08/07/2008, Riverdale Review
A man who has devoted his life to serving his community was shown some real appreciation from that community last Sunday afternoon.
Irving Ladimer, 92, received much-deserved community praise during the Conservative Synagogue Adath Israel of Riverdale's Mighty Men's Club Brunch – held especially to recognize his commitment to Riverdale for more than a half century.
Ladimer has called CSAIR his home and its congregation his family for over twenty years. During the past two decades, he played an important role in establishing the men's club, of which he only recently retired as president, and organizing the development of the regional offshoot of the nationwide Federation of Jewish Men's Clubs. CSAIR has the only men's club from a Bronx synagogue to be affiliated with the Hudson Valley branch of the FJMC.
During his tenure on the club's board, Ladimer helped to organize the distribution of Shoah candles, memorials of the Holocaust, and to develop the educational Worldwide Wrap program, which "teaches children alongside their parents about tefillin [phylacteries]."
Although he is "retired" from his leadership position on the men's club, Ladimer promised that his efforts would continue. "I passed on the baton last year to very competent leaders, David La Due and Joel Chaiken," he said. "However, I'll help with everything. People always want me around," he added.
Ladimer has earned a reputation as "the Mr. Fix-It of Riverdale," the man who always extends aid to the greater Riverdale community. Since arriving here over fifty years ago, Ladimer has been involved in efforts to serve the elderly population. He also helped found the first community boards in Riverdale, in order to bring "knowledge and representation to the local level." He considered Riverdale a "small town in a big city" that needed "public services such as police, fire, education and health care centered around the community."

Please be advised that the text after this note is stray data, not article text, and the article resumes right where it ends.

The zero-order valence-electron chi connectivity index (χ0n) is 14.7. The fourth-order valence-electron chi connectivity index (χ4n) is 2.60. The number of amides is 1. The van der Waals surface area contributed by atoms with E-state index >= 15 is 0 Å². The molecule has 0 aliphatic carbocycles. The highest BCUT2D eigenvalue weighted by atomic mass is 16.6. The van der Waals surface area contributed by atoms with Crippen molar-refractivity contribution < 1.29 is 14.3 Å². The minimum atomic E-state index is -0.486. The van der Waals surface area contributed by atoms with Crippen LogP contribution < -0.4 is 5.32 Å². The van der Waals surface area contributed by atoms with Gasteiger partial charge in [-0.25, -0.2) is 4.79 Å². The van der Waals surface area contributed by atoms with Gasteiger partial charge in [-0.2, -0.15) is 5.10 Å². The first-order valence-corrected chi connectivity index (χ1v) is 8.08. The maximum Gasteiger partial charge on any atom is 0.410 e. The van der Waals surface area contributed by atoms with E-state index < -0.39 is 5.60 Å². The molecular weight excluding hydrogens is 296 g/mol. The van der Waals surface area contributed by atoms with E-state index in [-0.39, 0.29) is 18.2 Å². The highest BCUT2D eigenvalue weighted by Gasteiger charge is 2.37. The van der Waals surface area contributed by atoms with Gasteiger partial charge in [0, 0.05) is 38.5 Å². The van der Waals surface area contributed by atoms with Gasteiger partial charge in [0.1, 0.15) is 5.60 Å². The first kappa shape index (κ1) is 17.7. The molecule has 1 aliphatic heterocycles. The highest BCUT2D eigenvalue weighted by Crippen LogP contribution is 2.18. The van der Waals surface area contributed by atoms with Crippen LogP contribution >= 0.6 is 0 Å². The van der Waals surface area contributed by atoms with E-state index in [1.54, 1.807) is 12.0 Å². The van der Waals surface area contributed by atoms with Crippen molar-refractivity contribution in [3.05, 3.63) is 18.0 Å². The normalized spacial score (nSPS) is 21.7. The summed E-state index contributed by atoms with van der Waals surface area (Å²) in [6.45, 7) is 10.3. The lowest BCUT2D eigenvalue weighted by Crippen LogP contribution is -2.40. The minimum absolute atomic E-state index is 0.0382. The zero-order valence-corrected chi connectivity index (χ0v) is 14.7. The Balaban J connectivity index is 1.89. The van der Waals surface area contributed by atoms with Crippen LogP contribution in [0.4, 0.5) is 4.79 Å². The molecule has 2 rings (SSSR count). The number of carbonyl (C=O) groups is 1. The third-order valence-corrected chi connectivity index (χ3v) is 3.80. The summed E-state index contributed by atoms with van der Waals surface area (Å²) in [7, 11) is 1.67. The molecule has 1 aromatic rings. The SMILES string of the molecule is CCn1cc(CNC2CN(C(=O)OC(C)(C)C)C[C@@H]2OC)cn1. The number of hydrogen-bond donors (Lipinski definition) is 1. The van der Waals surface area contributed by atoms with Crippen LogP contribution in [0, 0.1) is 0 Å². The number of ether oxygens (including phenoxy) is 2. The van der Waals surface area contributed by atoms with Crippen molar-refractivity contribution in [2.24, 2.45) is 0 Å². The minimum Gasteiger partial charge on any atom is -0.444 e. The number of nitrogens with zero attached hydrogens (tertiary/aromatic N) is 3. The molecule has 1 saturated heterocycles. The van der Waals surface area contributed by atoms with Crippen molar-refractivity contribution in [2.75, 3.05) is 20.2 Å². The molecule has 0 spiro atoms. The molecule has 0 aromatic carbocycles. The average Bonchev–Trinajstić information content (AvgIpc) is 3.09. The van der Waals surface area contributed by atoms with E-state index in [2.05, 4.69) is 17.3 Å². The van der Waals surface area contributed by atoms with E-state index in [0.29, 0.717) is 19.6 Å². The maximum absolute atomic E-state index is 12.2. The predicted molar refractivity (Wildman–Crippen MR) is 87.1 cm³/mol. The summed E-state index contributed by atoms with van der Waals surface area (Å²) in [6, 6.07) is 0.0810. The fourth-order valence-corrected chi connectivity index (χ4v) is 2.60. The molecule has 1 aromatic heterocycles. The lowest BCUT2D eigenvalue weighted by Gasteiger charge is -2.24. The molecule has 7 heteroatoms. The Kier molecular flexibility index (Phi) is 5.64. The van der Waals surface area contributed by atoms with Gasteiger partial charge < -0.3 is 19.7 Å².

To date, Ladimer has provided invaluable services to the major community health care institutions, including Atria, the Hebrew Home for the Aged and Schervier. His efforts range from hand-delivering meals-on-wheels to aiding in research. Commenting on his frequent visits to nursing homes, he jokingly remarked that people "were surprised to see me actually entering Schervier horizontally, on a stretcher, after my accident."
Last May, Ladimer suffered an accident and broke both his hip and shoulder. Despite having to learn "how to sit, stand up and walk all over again," he was determined to recover, eager to "keep moving forward, helping my community."
After moving out of his native New York to study in Washington, D.C., Ladimer earned his law degree at George Washington University Law School and settled in Washington, where he held positions at the Federal Bureau of Investigation and the Social Security Bureau. He remarked dryly, "Working for the federal government was not my favorite experience."
During his years away from New York, he earned his doctorate in law, specializing in the legal ethics of practicing medicine. He then taught ethics courses at New York University, Harvard University and Boston University, which granted him the Pike Award in recognition of his legacy.
Indeed, Ladimer's legacy of combining legal and medical knowledge continued in Riverdale. His proudest and most notable contribution was the health fair at his synagogue, a project he spearheaded. Using his host of medical contacts (Mr. Ladimer had also worked for Mt. Sinai Hospital and Bronx North Central Hospital), he planned the community-wide event that provided valuable outreach to thousands of local citizens. "The event was more about the community than it was about the synagogue," he recalled. "We had companies providing health services and booths set up to distribute educational materials. It was one hundred percent a great success."
So what comes next for Ladimer? For starters, he's certainly not retiring. Shaking his head, he declared, "I don't know the meaning of that word, 'retire.''' He's already planning his men's club's latest efforts: "Today it's all about environmentalism. We're talking about synagogues going green." Or maybe it's finishing a lengthy draft on the ethics of conflict of interest, which he expects to finish late August.
One thing is certain: whatever Ladimer decides to do, the Riverdale community, "his" community, will greatly benefit.